Zalewska A. I., Scott J. M., Kiarszys G. (red) 2017. The Materiality of Troubled Pasts. Archaeologies of Conflicts and Wars, Warszawa-Szczecin: Department of Archaeology. Szczecin University.

The Materiality of Troubled Pasts. Archaeologies of Conflicts and Wars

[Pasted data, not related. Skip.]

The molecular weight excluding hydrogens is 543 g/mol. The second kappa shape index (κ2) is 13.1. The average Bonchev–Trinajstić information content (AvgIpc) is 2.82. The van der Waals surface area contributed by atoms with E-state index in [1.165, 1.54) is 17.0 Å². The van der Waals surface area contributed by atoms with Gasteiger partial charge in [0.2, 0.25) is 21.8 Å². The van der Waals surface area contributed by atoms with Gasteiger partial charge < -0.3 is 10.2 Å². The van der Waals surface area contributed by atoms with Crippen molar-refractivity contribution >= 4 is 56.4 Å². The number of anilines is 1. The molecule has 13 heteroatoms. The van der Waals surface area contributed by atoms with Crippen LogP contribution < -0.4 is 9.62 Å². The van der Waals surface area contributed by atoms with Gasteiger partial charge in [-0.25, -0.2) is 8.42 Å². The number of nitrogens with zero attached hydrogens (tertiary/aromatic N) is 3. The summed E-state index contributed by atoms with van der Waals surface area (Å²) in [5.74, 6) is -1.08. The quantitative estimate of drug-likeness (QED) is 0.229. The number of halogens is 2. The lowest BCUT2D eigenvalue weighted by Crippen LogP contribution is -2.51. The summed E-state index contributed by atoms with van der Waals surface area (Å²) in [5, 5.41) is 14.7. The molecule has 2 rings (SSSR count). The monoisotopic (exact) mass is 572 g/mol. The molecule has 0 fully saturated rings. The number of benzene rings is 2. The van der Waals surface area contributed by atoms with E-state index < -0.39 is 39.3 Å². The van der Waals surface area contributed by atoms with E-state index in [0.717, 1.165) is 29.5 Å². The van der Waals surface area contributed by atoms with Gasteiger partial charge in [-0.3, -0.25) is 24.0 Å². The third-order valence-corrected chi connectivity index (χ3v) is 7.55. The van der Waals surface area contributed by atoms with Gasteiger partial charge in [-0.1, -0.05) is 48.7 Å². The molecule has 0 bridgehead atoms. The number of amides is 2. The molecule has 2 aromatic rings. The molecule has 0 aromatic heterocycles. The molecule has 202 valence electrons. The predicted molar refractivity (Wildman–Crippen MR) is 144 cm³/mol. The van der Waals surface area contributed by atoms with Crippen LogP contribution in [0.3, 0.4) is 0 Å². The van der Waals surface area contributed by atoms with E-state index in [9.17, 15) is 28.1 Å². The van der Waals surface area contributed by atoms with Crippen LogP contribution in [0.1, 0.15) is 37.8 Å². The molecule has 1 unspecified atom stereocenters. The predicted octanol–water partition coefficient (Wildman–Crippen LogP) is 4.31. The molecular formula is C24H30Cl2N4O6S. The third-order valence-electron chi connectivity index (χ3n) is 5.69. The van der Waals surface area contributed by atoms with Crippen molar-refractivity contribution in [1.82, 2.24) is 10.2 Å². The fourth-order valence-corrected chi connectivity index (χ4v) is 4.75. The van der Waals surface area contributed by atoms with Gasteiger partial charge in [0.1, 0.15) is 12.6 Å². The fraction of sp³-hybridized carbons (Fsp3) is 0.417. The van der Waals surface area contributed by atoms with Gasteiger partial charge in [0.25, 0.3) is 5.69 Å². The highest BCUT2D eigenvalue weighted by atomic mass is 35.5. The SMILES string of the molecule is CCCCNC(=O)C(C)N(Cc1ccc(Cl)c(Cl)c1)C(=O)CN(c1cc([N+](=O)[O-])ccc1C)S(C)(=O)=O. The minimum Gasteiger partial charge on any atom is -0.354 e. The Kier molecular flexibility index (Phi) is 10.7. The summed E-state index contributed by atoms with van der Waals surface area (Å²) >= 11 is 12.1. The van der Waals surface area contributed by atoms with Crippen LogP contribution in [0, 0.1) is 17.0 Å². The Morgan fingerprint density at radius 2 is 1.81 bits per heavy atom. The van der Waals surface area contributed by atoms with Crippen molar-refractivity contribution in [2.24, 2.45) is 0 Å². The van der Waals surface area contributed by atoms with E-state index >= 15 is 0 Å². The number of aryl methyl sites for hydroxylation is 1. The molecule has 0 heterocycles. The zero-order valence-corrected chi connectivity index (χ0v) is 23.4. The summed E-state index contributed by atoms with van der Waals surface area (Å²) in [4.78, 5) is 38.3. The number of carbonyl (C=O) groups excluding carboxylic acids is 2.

The phenomena of troubled pasts composed of conflicts and wars seem to be an inalienable part of being human. Social relations and social processes of conflict, specifically war, have long drawn the attention of researchers in the social sciences and humanities. For example, the fields of psychology and sociology, have accepted the paradigm that conflict underlies much, if not all, human social interaction. Anthropologists have also regarded conflict as a social phenomenon that triggers and interacts with other social events and processes. Archaeologists began analysing social conflict by focusing on violence and war from a biological evolutionary point of view and took the socio-political approach during the 1940s. Recent archaeological investigations have clearly shown the efficiency and relevance of material culture studies for conflicts and warfare which have occurred in prehistoric, historic, and contemporary cultures. Also, in the contemporary, interdisciplinary archaeologies such as Modern Conflict Archaeology and Combat Archaeology that are identifying and investigating the modern phenomena of massive industrialized warfare and global conflicts in which the horrors of war are exponentially multiplied. What we stress with the presentation of this volume falls within a dynamic anthropological approach which clearly indicates that the current human presence in the world is significantly shaped not only by the actions of past conflicts but also by the current social and material memories of conflicts. These memories anchored in the long history that has shaped us can over time become altered and corrupted. Proving that these horrors occurred and continue to occur can sometimes be difficult. As demonstrated by the papers of this volume, contemporary archaeologies reach beyond the simple recording of the remains of battlefields and zones of conflicts. They attempt to understand conflict with its past and continuing horrors and their social implications, which will help maintain the integrity of our social and material memories. We hope that by documenting the material culture of conflicts and by making others aware of these horrors, we are contributing to a more peaceful future. The papers presented in this volume are multidisciplinary and advance the study of conflicts and wars by providing clear examples of how troubled relations, that have occurred across time, are in many ways still present and are currently as much local as global and as much personal as universal. These papers pose poignant questions and make unique observations on the phenomenon of the materiality of troubled pasts.